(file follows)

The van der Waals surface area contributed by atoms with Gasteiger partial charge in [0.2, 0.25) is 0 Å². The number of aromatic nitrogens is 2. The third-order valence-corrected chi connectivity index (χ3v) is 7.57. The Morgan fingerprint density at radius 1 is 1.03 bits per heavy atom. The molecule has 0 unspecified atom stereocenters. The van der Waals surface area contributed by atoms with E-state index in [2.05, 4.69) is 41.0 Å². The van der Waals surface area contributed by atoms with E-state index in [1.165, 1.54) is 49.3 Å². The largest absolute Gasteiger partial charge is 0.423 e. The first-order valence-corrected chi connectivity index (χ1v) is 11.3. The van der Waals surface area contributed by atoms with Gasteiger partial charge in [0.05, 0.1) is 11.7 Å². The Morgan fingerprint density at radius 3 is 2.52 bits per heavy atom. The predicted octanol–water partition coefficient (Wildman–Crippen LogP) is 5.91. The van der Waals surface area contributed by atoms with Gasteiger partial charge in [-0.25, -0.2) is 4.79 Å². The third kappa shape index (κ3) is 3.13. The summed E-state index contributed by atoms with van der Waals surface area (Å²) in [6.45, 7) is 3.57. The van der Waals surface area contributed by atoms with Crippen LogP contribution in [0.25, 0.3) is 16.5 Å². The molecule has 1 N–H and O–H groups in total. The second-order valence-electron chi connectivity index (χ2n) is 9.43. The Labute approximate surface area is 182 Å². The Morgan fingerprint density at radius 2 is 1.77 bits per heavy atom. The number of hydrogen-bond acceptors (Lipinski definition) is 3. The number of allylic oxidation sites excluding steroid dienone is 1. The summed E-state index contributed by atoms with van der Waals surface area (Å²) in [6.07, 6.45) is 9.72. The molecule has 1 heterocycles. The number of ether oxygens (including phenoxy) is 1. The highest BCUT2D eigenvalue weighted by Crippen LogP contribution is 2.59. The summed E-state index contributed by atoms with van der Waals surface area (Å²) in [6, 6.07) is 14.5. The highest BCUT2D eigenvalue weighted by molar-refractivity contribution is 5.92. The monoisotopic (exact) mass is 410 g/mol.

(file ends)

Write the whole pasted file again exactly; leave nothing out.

The van der Waals surface area contributed by atoms with Gasteiger partial charge in [0.2, 0.25) is 0 Å². The number of aromatic nitrogens is 2. The third-order valence-corrected chi connectivity index (χ3v) is 7.57. The Morgan fingerprint density at radius 1 is 1.03 bits per heavy atom. The molecule has 0 unspecified atom stereocenters. The van der Waals surface area contributed by atoms with E-state index in [2.05, 4.69) is 41.0 Å². The van der Waals surface area contributed by atoms with E-state index in [1.165, 1.54) is 49.3 Å². The largest absolute Gasteiger partial charge is 0.423 e. The first-order valence-corrected chi connectivity index (χ1v) is 11.3. The van der Waals surface area contributed by atoms with Gasteiger partial charge in [0.05, 0.1) is 11.7 Å². The Morgan fingerprint density at radius 3 is 2.52 bits per heavy atom. The predicted octanol–water partition coefficient (Wildman–Crippen LogP) is 5.91. The van der Waals surface area contributed by atoms with Gasteiger partial charge in [-0.25, -0.2) is 4.79 Å². The third kappa shape index (κ3) is 3.13. The summed E-state index contributed by atoms with van der Waals surface area (Å²) in [6.45, 7) is 3.57. The van der Waals surface area contributed by atoms with Crippen LogP contribution in [0.25, 0.3) is 16.5 Å². The molecule has 1 N–H and O–H groups in total. The second-order valence-electron chi connectivity index (χ2n) is 9.43. The Labute approximate surface area is 182 Å². The Morgan fingerprint density at radius 2 is 1.77 bits per heavy atom. The number of hydrogen-bond acceptors (Lipinski definition) is 3. The number of allylic oxidation sites excluding steroid dienone is 1. The summed E-state index contributed by atoms with van der Waals surface area (Å²) in [6.07, 6.45) is 9.72. The molecule has 1 heterocycles. The number of ether oxygens (including phenoxy) is 1. The highest BCUT2D eigenvalue weighted by Crippen LogP contribution is 2.59. The summed E-state index contributed by atoms with van der Waals surface area (Å²) in [6, 6.07) is 14.5. The highest BCUT2D eigenvalue weighted by molar-refractivity contribution is 5.92. The monoisotopic (exact) mass is 410 g/mol.